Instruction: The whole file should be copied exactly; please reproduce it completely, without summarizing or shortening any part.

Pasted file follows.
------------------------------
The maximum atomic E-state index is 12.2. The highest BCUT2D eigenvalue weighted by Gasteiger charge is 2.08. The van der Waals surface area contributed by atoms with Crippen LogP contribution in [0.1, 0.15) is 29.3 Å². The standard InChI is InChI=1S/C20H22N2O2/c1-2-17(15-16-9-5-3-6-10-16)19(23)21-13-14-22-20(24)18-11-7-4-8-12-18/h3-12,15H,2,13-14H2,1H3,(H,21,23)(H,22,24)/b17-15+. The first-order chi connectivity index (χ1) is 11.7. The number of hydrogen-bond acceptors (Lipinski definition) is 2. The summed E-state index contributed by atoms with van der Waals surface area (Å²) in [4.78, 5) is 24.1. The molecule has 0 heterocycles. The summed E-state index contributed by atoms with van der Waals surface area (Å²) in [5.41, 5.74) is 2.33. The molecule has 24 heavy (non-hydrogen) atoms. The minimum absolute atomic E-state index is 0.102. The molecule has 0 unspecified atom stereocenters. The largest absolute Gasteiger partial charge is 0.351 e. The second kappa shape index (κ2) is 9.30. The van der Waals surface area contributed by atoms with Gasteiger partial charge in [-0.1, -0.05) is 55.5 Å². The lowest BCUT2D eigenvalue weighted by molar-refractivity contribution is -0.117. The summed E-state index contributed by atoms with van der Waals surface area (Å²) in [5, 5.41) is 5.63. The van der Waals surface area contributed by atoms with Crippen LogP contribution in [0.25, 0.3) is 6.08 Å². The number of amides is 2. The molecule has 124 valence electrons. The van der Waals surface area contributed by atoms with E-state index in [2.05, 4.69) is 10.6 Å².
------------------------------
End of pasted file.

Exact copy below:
The maximum atomic E-state index is 12.2. The highest BCUT2D eigenvalue weighted by Gasteiger charge is 2.08. The van der Waals surface area contributed by atoms with Crippen LogP contribution in [0.1, 0.15) is 29.3 Å². The standard InChI is InChI=1S/C20H22N2O2/c1-2-17(15-16-9-5-3-6-10-16)19(23)21-13-14-22-20(24)18-11-7-4-8-12-18/h3-12,15H,2,13-14H2,1H3,(H,21,23)(H,22,24)/b17-15+. The first-order chi connectivity index (χ1) is 11.7. The number of hydrogen-bond acceptors (Lipinski definition) is 2. The summed E-state index contributed by atoms with van der Waals surface area (Å²) in [4.78, 5) is 24.1. The molecule has 0 heterocycles. The summed E-state index contributed by atoms with van der Waals surface area (Å²) in [5.41, 5.74) is 2.33. The molecule has 24 heavy (non-hydrogen) atoms. The minimum absolute atomic E-state index is 0.102. The molecule has 0 unspecified atom stereocenters. The largest absolute Gasteiger partial charge is 0.351 e. The second kappa shape index (κ2) is 9.30. The van der Waals surface area contributed by atoms with Gasteiger partial charge in [-0.1, -0.05) is 55.5 Å². The lowest BCUT2D eigenvalue weighted by molar-refractivity contribution is -0.117. The summed E-state index contributed by atoms with van der Waals surface area (Å²) in [5, 5.41) is 5.63. The van der Waals surface area contributed by atoms with Crippen LogP contribution in [0.25, 0.3) is 6.08 Å². The number of amides is 2. The molecule has 124 valence electrons. The van der Waals surface area contributed by atoms with E-state index in [2.05, 4.69) is 10.6 Å².